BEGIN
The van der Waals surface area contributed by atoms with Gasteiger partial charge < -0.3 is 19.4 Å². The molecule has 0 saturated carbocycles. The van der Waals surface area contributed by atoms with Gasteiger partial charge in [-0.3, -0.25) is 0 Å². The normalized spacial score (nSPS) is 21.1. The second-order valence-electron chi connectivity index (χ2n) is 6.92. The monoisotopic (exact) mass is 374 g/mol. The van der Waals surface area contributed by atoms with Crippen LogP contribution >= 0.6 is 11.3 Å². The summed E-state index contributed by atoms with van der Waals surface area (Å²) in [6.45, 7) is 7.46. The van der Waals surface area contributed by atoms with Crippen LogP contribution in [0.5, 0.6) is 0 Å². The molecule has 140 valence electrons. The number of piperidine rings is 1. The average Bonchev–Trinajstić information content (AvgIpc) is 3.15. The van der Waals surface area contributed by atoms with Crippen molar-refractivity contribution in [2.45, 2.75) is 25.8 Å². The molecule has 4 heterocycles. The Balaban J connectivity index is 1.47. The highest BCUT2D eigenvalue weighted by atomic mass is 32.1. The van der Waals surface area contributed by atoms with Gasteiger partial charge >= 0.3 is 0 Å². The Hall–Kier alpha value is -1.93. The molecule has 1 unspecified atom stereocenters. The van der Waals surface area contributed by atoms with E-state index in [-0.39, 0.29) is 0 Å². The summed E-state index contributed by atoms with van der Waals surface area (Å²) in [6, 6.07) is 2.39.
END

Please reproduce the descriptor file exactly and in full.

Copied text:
The van der Waals surface area contributed by atoms with Gasteiger partial charge < -0.3 is 19.4 Å². The molecule has 0 saturated carbocycles. The van der Waals surface area contributed by atoms with Gasteiger partial charge in [-0.3, -0.25) is 0 Å². The normalized spacial score (nSPS) is 21.1. The second-order valence-electron chi connectivity index (χ2n) is 6.92. The monoisotopic (exact) mass is 374 g/mol. The van der Waals surface area contributed by atoms with Crippen LogP contribution >= 0.6 is 11.3 Å². The summed E-state index contributed by atoms with van der Waals surface area (Å²) in [6.45, 7) is 7.46. The van der Waals surface area contributed by atoms with Crippen LogP contribution in [0.5, 0.6) is 0 Å². The molecule has 140 valence electrons. The number of piperidine rings is 1. The average Bonchev–Trinajstić information content (AvgIpc) is 3.15. The van der Waals surface area contributed by atoms with Crippen molar-refractivity contribution in [2.45, 2.75) is 25.8 Å². The molecule has 4 heterocycles. The Balaban J connectivity index is 1.47. The highest BCUT2D eigenvalue weighted by atomic mass is 32.1. The van der Waals surface area contributed by atoms with Gasteiger partial charge >= 0.3 is 0 Å². The Hall–Kier alpha value is -1.93. The molecule has 1 unspecified atom stereocenters. The van der Waals surface area contributed by atoms with E-state index in [-0.39, 0.29) is 0 Å². The summed E-state index contributed by atoms with van der Waals surface area (Å²) in [6, 6.07) is 2.39.